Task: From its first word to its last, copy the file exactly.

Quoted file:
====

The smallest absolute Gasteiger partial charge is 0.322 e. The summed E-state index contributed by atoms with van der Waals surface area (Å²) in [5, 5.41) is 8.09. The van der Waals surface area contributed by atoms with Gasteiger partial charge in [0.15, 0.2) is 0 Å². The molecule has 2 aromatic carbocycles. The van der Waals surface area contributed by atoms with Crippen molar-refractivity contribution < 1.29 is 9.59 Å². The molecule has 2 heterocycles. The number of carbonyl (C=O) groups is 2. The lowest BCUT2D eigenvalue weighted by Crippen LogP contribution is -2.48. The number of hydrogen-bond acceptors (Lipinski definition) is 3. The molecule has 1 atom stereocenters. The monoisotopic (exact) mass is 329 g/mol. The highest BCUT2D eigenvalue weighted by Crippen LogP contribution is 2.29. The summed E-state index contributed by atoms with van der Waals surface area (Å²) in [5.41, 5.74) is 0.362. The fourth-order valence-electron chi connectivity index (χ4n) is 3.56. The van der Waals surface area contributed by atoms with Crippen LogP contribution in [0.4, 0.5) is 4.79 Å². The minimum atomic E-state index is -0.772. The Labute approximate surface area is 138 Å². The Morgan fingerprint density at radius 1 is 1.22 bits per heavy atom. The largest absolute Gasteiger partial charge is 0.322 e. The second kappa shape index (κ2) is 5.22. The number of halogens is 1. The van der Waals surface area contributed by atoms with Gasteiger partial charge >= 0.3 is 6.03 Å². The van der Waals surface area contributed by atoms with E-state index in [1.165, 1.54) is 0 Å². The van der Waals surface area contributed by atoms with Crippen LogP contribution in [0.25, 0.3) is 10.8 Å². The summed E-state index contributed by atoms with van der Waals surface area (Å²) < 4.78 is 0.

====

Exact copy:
The smallest absolute Gasteiger partial charge is 0.322 e. The summed E-state index contributed by atoms with van der Waals surface area (Å²) in [5, 5.41) is 8.09. The van der Waals surface area contributed by atoms with Gasteiger partial charge in [0.15, 0.2) is 0 Å². The molecule has 2 aromatic carbocycles. The van der Waals surface area contributed by atoms with Crippen molar-refractivity contribution < 1.29 is 9.59 Å². The molecule has 2 heterocycles. The number of carbonyl (C=O) groups is 2. The lowest BCUT2D eigenvalue weighted by Crippen LogP contribution is -2.48. The number of hydrogen-bond acceptors (Lipinski definition) is 3. The molecule has 1 atom stereocenters. The monoisotopic (exact) mass is 329 g/mol. The highest BCUT2D eigenvalue weighted by Crippen LogP contribution is 2.29. The summed E-state index contributed by atoms with van der Waals surface area (Å²) in [5.41, 5.74) is 0.362. The fourth-order valence-electron chi connectivity index (χ4n) is 3.56. The van der Waals surface area contributed by atoms with Crippen LogP contribution in [0.4, 0.5) is 4.79 Å². The minimum atomic E-state index is -0.772. The Labute approximate surface area is 138 Å². The Morgan fingerprint density at radius 1 is 1.22 bits per heavy atom. The largest absolute Gasteiger partial charge is 0.322 e. The second kappa shape index (κ2) is 5.22. The number of halogens is 1. The van der Waals surface area contributed by atoms with Gasteiger partial charge >= 0.3 is 6.03 Å². The van der Waals surface area contributed by atoms with E-state index in [1.165, 1.54) is 0 Å². The van der Waals surface area contributed by atoms with Crippen LogP contribution in [0.25, 0.3) is 10.8 Å². The summed E-state index contributed by atoms with van der Waals surface area (Å²) < 4.78 is 0.